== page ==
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At Luminary Bakery, baking is synonymous with sisterhood. The London-based bakery serves as a space where women champion other women through the lens of seeking independence, employable skills, and stability by whisking cakes and twisting dough into massive cinnamon rolls

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On the outside, Luminary Bakery may simply look like that—a bakery buzzing with pastry chefs slipping slabs of brownies into the oven. But in fact it supplants the dictionary definition of a bakery: Founded by Alice Williams, the social enterprise works with marginalized women, teaching them a number of skills to get them back on their feet, all the while selling the very same pastries that these women make.

“Luminary Bakery was founded by a group of women who saw a lack of opportunities available for women that had experienced extreme disadvantage, and wanted to do something to change that,” Kaila H. Johnson, the communications officer, explains. “We use the therapeutic nature of baking to help create a safe space for women to feel empowered to reach independence.”

Many of these women have come to Luminary Bakery following gender-based violence, poverty, human trafficking, or had done time, seeking ways to care for a young child, for example, or study a trade. For many of Luminary’s students, this trauma often gives them a serious disadvantage in the job market—but becoming employed and financially independent is pivotal in changing their circumstances.

Luminary Bakery

“For this reason, the focus of our programs is employability and entrepreneurship, equipping [the women] with transferable skills for the working world,” Rachel Stonehouse, Luminary’s bakery trainer, says.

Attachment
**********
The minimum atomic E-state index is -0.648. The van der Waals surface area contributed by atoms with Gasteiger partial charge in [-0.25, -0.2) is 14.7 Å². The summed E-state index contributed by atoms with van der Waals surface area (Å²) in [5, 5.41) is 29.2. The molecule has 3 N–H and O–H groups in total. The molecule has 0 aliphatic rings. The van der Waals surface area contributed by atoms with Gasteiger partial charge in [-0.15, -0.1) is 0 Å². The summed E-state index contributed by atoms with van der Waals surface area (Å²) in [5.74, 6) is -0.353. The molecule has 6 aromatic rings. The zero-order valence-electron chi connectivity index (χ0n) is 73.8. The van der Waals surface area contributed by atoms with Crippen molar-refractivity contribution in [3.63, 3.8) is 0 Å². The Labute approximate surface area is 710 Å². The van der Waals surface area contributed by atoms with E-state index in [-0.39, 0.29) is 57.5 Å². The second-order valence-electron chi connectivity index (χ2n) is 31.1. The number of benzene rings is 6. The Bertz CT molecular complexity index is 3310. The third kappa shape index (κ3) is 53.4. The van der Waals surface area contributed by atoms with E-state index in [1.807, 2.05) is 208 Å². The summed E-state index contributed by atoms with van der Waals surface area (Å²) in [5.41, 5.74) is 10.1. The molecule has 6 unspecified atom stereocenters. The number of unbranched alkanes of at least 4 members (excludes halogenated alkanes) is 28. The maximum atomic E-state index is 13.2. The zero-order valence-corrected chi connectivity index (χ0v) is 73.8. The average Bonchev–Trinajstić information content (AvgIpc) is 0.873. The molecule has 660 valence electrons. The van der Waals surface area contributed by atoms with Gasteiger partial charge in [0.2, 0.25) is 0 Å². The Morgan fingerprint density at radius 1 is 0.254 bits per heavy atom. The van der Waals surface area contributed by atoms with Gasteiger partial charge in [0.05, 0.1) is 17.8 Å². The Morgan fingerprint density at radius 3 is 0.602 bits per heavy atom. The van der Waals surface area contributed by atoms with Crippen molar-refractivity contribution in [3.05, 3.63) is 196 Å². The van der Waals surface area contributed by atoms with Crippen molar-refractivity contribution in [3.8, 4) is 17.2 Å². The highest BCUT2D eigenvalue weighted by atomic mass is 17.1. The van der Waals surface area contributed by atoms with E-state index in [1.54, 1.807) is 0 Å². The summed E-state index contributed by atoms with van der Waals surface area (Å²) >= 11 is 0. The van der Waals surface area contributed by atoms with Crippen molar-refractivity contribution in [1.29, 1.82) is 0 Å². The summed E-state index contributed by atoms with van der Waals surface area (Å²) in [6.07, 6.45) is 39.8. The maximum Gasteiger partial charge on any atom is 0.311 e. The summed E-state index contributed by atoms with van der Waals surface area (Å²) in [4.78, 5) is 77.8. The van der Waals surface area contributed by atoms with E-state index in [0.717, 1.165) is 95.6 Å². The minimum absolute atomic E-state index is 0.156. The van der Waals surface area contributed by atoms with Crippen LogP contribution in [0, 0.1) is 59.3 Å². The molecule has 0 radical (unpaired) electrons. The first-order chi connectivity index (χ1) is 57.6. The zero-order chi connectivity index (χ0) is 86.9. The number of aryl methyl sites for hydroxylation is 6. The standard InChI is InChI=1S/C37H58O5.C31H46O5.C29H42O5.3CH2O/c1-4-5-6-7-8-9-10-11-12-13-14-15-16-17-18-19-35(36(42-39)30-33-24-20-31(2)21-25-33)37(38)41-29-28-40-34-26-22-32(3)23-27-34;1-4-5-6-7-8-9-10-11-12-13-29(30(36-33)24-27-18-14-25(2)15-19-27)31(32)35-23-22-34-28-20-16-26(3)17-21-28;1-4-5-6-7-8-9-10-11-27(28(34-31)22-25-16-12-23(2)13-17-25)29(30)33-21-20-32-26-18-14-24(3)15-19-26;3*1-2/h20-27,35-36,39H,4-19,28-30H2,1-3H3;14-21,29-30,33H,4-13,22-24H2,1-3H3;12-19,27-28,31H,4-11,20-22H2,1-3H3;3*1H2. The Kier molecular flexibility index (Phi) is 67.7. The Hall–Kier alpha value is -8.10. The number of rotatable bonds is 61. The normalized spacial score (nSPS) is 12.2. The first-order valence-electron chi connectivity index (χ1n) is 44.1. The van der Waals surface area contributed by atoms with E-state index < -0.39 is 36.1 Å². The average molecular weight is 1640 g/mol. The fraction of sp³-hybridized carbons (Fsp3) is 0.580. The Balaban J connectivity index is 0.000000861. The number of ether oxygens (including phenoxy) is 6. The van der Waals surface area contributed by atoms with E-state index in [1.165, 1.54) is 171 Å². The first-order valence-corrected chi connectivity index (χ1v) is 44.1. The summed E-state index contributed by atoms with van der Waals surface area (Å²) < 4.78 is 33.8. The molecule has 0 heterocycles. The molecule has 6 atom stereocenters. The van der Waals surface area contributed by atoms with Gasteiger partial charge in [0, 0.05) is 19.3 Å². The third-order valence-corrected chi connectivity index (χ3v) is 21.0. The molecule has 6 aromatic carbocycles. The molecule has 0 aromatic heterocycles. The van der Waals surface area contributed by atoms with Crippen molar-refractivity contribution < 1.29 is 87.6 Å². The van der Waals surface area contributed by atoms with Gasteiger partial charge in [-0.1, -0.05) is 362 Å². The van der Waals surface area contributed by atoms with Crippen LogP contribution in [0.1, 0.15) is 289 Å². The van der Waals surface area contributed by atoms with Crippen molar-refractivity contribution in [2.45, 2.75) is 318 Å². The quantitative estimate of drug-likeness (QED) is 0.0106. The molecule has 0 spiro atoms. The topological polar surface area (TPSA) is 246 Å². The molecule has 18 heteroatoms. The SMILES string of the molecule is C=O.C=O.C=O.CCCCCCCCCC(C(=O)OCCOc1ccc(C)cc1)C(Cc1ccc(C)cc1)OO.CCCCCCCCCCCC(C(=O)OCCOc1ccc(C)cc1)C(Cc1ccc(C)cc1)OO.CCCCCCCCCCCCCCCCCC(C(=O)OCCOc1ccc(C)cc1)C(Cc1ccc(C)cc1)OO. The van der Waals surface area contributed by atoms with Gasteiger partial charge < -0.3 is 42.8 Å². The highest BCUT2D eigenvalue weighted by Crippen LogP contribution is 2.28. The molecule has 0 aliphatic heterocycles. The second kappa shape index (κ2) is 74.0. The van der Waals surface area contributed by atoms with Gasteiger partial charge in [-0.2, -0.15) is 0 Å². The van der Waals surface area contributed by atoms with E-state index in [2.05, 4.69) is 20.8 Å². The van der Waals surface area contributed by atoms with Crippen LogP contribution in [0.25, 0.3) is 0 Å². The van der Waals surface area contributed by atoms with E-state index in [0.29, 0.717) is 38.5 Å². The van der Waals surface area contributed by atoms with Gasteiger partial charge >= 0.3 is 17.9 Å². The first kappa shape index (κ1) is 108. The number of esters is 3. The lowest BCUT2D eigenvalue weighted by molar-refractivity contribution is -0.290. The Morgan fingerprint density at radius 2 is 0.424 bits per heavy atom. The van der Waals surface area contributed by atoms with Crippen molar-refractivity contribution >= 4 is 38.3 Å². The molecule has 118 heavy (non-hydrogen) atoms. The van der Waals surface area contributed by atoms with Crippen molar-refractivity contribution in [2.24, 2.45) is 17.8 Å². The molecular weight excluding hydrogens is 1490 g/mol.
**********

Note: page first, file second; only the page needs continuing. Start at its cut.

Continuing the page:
Luminary Bakery works holistically with trainees for two years. The program includes learning to bake and work-related skills, preparation for employment, guidance in building a positive future, and trauma-informed support. Each program includes two stages: the 6-month Employability Program, which focuses on professional baking and transferable life skills, and the 18-month Progression Support Program, which offers those graduates another year and a half of training geared toward the working world.

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This coalescence of baking and job training is no accident. “We use baking as a tool to process the past and work towards a positive future,” Kaila says. “Through our training and trauma-informed support, we see healing take place, second chances arise, community developed, and opportunities explored for furthering potential.”

Matt Scheffer

For the women, these parallels in experiences allow for a more united and empathetic community. Monica, one of Luminary Bakery’s graduates, shares that, “Because of my past, I wasn’t able to believe in myself. Now, I’m with women who understand my background and who believe in me.”

Since launching in 2014, Luminary Bakery has trained 66 women, with another 26 trainees expected to graduate in October. After graduation, these women often go on to other jobs in London bakeries or caretaking roles. Others set up their own catering business or continue on with their education by attending college. Luminary Bakery has become so beloved and well-known that royals and baking stars alike, including Megan Markle and Benjamina Ebuehi, have notably supported the cause.

Rising Hope: Recipes and Stories from Luminary Bakery, $26.99 on Amazon